One thing I have learned in life is to always have a Plan B. Things don’t always go the way you think they will. The pandemic is a stark reminder. For some, with the onset of COVID-19, it appeared as though the greatest economic boom period in history had come to a complete standstill. And today, with increasing costs of goods and raw materials, supply chain backlogs and the labor shortage, it can still feel like an uphill battle. So, it is imperative to have a Plan B. Not having a Plan B can cause unnecessary stress and anguish that affects both your personal and business relationships. Who wants that?
In the wake of the pandemic, the S-5! team put our heads together, mobilized, got creative and activated a plan to not only keep our business afloat but to thrive and be well-positioned for the future. Our Plan B was to kick off a series of educational webinars and video conferences to stay in front of customers and provide education and training opportunities. We introduced a more user-friendly website with revamped content, up-to-date information and additional resources, including a new resource center, a new training center and a host of new web-based tools to assist our customers. That plan was a true team effort and worked well for us.
Then, the next challenge was upon us. Like all sectors of the economy, our industry has seen raw material price increases. Steel companies had shut down production and inventories became decimated. That’s raw material at its source. Other mills beyond steel, like aluminum, stainless, lumber and consumer goods shut down as well (both domestic and foreign). The result was an increase in demand along with a decrease in supply.
At S-5!, we experienced this first hand. Our key suppliers for raw materials suffered shortages. So, back to Plan B! How would we source alternative suppliers when we have spent the last 30+ years establishing long-standing relationships with our existing suppliers?
Well, it begins with some honest conversation. And as it turned out, they understood our situation. Matter of fact, they were in the same boat–trying to meet the demand (we are one of their largest customers). They said to us, “…help us out and find a secondary supplier because we just can’t meet your demand.” So, after much research and testing, we have onboarded those additional raw material suppliers but are still able to maintain strong relationships with existing key suppliers and customers. We just got creative, shifted thinking and developed new relationships without compromising the old.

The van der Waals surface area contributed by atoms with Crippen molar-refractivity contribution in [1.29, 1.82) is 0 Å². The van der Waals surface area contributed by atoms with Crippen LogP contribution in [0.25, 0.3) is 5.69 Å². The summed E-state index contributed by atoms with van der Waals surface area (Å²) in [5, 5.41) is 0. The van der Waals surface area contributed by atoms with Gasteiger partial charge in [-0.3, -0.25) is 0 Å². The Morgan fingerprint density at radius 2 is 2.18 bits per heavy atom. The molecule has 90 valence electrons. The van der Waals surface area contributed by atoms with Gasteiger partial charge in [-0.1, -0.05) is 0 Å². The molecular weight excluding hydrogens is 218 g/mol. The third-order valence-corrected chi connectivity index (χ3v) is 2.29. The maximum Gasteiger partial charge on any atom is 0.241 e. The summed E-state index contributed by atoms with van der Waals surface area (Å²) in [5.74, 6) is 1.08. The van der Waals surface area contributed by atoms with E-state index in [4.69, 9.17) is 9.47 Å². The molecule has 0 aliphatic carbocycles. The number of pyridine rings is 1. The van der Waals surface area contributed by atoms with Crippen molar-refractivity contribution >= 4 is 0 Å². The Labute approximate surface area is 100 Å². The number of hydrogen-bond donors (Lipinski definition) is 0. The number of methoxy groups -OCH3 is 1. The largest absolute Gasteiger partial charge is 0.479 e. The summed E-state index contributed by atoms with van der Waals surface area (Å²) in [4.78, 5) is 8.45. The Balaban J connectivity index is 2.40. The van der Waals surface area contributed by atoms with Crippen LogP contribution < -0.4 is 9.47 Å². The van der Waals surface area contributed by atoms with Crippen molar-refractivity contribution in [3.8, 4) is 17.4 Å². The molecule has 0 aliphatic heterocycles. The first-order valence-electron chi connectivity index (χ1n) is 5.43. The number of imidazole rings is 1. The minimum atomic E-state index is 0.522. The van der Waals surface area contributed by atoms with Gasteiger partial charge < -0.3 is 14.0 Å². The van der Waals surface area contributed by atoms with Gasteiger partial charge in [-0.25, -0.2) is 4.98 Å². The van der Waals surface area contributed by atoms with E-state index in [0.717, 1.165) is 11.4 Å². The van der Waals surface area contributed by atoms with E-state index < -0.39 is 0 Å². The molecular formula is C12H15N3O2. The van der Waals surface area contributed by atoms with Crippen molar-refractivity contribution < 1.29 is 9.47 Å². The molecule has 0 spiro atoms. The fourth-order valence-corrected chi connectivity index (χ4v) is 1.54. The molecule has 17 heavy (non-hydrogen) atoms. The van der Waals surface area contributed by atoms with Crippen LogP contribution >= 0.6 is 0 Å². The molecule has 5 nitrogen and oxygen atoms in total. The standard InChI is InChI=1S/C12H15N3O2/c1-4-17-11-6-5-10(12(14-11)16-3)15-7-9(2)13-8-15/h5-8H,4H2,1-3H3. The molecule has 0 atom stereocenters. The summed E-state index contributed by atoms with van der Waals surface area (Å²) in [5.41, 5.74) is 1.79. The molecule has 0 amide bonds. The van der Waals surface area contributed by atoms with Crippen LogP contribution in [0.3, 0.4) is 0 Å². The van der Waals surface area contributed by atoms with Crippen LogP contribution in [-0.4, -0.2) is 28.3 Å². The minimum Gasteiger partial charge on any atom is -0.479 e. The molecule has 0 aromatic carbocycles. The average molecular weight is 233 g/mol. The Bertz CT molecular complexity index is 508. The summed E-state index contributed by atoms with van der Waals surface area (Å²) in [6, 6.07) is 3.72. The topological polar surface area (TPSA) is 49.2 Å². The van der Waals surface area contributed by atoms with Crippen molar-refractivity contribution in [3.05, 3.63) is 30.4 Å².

Although for some, Plan B can get in the way of loyalty, I learned along the way, it is foolish not to have a Plan B. You can get trapped in tunnel vision, driving down the road. Just look at the map and figure out a different route. You have got to do what you have to do to get where you are going.
For example, one of our European distributors is moving 60% of product by air freight now because the cost to ship via containers has more than tripled. He has now doubled his business by air freight. He’s doing what he has to do to get product to his customers. It goes back to shifting thinking, breaking conventions, being flexible and going with the flow.
Additionally, Plan B can present opportunities. Throughout the health crisis, we have looked for opportunities instead of problems. Those opportunities were (and still are) out there—to respond to the near term, manage differently and plan for the longer term. Just shift thinking, re-direct resources, re-invest and prepare for the (new and increased) demand. Make sure you have a Plan B.